Why get involved in research?
There are many benefits to becoming involved in research as an undergraduate student, including:
- Career advantages: Many graduate schools are looking for students who already have research experience and who know what area of psychology they would like to focus on. Gaining experience as an undergrad will make you a more competitive graduate school applicant, but it also allows you to fine tune what research question or field of study is important to you.
- Develop your skills: Research experience helps students develop many skills, including time management, critical thinking, written and oral communication, collaboration, and data collection and analysis. These skills are highly desired across most career fields, but particularly in business, education, law, and mental health services.
- Letter of recommendation: Letters of recommendation are important whether you’re applying for a job, professional school, or graduate school. Involving yourself in research allows a faculty remember to get to know you outside the classroom, which will help them write you a stronger letter of recommendation when the time comes.
Finding a research mentor
Research conducted by faculty in the Department of Psychology at UK can be divided into three broad areas, which are listed below. Click on the links for a list of researchers in each of these core areas:
- Clinical Psychology
- Developmental, Social, and Health
- Cognitive Neuroscience
To gain better understanding of these and other subfields of psychology, including career information, click here.
Selecting a Research Course
There are three different research courses offered by the Psychology Department at UK, all require students to select a research mentor from the Department of Psychology. Students should work with their research mentor to decide which course is most appropriate and to complete the contract.
- PSY 393: Research in Neuroscience: An independent research project in an area of neuroscience under the direction of a faculty mentor. A research contract must be signed by the student and the faculty research mentor. May be repeated to a maximum of 12 credits, in combination with other independent research credit hours. Students should be capable of doing "independent research" in the sense that they can conduct the experiments with little direct supervision. Students are expected to become familiar with related research in the current literature by regularly reading scientific journals. This course is offered for a letter grade. PSY 393 Research Contract
- PSY 394: Research in Psychology: An independent research project in an area of Psychology under the direction of a Faculty Research Mentor. A research contract must be signed by the student and the Faculty Research Mentor. May be repeated to a maximum of 12 credits, in combination with other independent research credit hours. Students should be capable of doing "independent research" in the sense that they can conduct the experiments with little direct supervision. They are expected to become familiar with related research in the current literature by regularly reading scientific journals. This course is offered for a letter grade. PSY 394 Research Contract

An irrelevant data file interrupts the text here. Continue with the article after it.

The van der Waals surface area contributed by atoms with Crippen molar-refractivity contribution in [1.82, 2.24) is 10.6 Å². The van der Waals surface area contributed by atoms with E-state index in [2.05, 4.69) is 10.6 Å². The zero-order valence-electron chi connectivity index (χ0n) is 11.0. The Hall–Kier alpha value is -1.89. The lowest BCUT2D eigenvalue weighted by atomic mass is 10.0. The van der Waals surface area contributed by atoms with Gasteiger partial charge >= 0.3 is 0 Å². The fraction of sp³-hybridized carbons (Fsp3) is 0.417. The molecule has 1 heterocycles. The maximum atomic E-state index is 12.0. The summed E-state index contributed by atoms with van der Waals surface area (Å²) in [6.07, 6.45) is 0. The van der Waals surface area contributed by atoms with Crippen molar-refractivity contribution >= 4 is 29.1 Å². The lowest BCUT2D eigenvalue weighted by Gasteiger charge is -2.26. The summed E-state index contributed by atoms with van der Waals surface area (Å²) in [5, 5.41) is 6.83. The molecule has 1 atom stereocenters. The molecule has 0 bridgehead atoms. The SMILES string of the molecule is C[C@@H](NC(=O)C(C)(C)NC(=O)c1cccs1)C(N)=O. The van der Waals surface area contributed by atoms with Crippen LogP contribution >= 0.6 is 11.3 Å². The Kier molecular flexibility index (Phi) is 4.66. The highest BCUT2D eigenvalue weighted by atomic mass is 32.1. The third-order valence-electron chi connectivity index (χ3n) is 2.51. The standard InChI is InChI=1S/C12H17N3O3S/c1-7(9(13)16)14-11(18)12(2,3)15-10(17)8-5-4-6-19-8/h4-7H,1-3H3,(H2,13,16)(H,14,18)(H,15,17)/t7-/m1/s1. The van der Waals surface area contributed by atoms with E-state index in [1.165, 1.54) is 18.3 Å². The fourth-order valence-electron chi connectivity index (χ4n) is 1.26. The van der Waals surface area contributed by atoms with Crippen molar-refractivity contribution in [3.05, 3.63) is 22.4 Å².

- PSY 395: Independent Research in Psychology: Independent work in Psychology is open to Psychology majors with at least a 3.0 GPA in psychology coursework, although exceptions are sometimes made to these prerequisites. This is a P/F course. PSY 395 Research Contract
Registering for a research course
Contact possible research mentors around the midterm of the semester before you wish to begin your research; it is also best to commit to two semesters in the same lab. Below are guidelines for the process of obtaining a research position.
- Identify potential Psychology Department faculty member whose research interests you (see mentors list above
- Form a list of possible mentors, contact them to determine if they are accepting undergraduate students into their labs and if you are eligible to join (each researcher has their own requirements for accepting students). In your email, include some information about yourself (e.g., what courses you've taken and your future goals), why you're interested in the mentor's research, your time commitment, for which semester(s) you are applying, etc.
- If you are offered a position in a lab, work with your mentor to select the appropriate course (PSY 393, 394, 395), complete the contract, and get registered.